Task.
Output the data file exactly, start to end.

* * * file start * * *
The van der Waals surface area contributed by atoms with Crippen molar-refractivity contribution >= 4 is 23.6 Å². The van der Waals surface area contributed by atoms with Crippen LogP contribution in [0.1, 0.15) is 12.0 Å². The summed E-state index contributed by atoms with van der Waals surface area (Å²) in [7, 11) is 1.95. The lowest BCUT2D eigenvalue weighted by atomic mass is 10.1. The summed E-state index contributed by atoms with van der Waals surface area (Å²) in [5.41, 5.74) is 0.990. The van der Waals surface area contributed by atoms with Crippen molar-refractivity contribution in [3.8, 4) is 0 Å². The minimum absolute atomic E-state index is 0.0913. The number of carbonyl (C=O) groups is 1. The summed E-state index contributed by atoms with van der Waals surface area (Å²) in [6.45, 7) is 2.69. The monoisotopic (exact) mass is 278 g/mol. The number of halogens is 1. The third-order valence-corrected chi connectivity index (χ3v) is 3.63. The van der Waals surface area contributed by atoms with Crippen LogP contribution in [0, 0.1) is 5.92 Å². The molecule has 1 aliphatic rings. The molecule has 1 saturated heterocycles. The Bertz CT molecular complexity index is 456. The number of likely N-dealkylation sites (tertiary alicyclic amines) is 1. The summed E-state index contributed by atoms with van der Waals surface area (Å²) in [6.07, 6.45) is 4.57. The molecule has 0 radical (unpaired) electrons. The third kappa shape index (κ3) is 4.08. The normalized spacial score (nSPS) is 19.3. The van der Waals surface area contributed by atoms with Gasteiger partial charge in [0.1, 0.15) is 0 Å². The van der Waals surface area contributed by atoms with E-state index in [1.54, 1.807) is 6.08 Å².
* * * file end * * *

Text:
The van der Waals surface area contributed by atoms with Crippen molar-refractivity contribution >= 4 is 23.6 Å². The van der Waals surface area contributed by atoms with Crippen LogP contribution in [0.1, 0.15) is 12.0 Å². The summed E-state index contributed by atoms with van der Waals surface area (Å²) in [7, 11) is 1.95. The lowest BCUT2D eigenvalue weighted by atomic mass is 10.1. The summed E-state index contributed by atoms with van der Waals surface area (Å²) in [5.41, 5.74) is 0.990. The van der Waals surface area contributed by atoms with Crippen molar-refractivity contribution in [3.8, 4) is 0 Å². The minimum absolute atomic E-state index is 0.0913. The number of carbonyl (C=O) groups is 1. The summed E-state index contributed by atoms with van der Waals surface area (Å²) in [6.45, 7) is 2.69. The monoisotopic (exact) mass is 278 g/mol. The number of halogens is 1. The third-order valence-corrected chi connectivity index (χ3v) is 3.63. The van der Waals surface area contributed by atoms with Crippen LogP contribution in [0, 0.1) is 5.92 Å². The molecule has 1 aliphatic rings. The molecule has 1 saturated heterocycles. The Bertz CT molecular complexity index is 456. The number of likely N-dealkylation sites (tertiary alicyclic amines) is 1. The summed E-state index contributed by atoms with van der Waals surface area (Å²) in [6.07, 6.45) is 4.57. The molecule has 0 radical (unpaired) electrons. The third kappa shape index (κ3) is 4.08. The normalized spacial score (nSPS) is 19.3. The van der Waals surface area contributed by atoms with Gasteiger partial charge in [0.1, 0.15) is 0 Å². The van der Waals surface area contributed by atoms with E-state index in [1.54, 1.807) is 6.08 Å².